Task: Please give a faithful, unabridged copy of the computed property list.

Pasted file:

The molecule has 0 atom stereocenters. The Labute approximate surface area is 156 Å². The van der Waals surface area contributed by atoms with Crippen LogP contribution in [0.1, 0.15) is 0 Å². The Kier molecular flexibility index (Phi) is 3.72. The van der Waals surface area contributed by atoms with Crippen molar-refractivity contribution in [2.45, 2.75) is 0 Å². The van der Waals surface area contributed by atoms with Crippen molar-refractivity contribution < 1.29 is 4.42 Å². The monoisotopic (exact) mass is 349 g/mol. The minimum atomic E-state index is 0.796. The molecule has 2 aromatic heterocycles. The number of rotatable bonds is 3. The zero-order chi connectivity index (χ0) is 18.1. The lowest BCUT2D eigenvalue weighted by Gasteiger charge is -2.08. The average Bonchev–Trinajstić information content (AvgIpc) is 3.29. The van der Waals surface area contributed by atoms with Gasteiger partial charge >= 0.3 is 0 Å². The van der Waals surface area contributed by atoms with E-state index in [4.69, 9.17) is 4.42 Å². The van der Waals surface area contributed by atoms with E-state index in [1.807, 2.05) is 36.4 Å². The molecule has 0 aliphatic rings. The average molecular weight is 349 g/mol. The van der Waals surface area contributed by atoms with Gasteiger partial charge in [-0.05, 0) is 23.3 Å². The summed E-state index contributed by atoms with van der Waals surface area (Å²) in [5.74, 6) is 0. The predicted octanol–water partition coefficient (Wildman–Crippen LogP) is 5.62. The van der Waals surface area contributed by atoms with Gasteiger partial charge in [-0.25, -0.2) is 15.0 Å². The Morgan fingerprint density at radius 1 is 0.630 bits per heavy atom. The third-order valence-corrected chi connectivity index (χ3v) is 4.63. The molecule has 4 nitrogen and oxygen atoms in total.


The molecule has 0 atom stereocenters. The Labute approximate surface area is 156 Å². The van der Waals surface area contributed by atoms with Crippen LogP contribution in [0.1, 0.15) is 0 Å². The Kier molecular flexibility index (Phi) is 3.72. The van der Waals surface area contributed by atoms with Crippen molar-refractivity contribution in [2.45, 2.75) is 0 Å². The van der Waals surface area contributed by atoms with Crippen molar-refractivity contribution < 1.29 is 4.42 Å². The monoisotopic (exact) mass is 349 g/mol. The minimum atomic E-state index is 0.796. The molecule has 2 aromatic heterocycles. The number of rotatable bonds is 3. The zero-order chi connectivity index (χ0) is 18.1. The lowest BCUT2D eigenvalue weighted by Gasteiger charge is -2.08. The average Bonchev–Trinajstić information content (AvgIpc) is 3.29. The van der Waals surface area contributed by atoms with Gasteiger partial charge >= 0.3 is 0 Å². The van der Waals surface area contributed by atoms with E-state index in [4.69, 9.17) is 4.42 Å². The van der Waals surface area contributed by atoms with E-state index in [1.807, 2.05) is 36.4 Å². The molecule has 0 aliphatic rings. The average molecular weight is 349 g/mol. The van der Waals surface area contributed by atoms with Gasteiger partial charge in [-0.05, 0) is 23.3 Å². The summed E-state index contributed by atoms with van der Waals surface area (Å²) in [5.74, 6) is 0. The predicted octanol–water partition coefficient (Wildman–Crippen LogP) is 5.62. The van der Waals surface area contributed by atoms with Gasteiger partial charge in [-0.25, -0.2) is 15.0 Å². The Morgan fingerprint density at radius 1 is 0.630 bits per heavy atom. The third-order valence-corrected chi connectivity index (χ3v) is 4.63. The molecule has 4 nitrogen and oxygen atoms in total.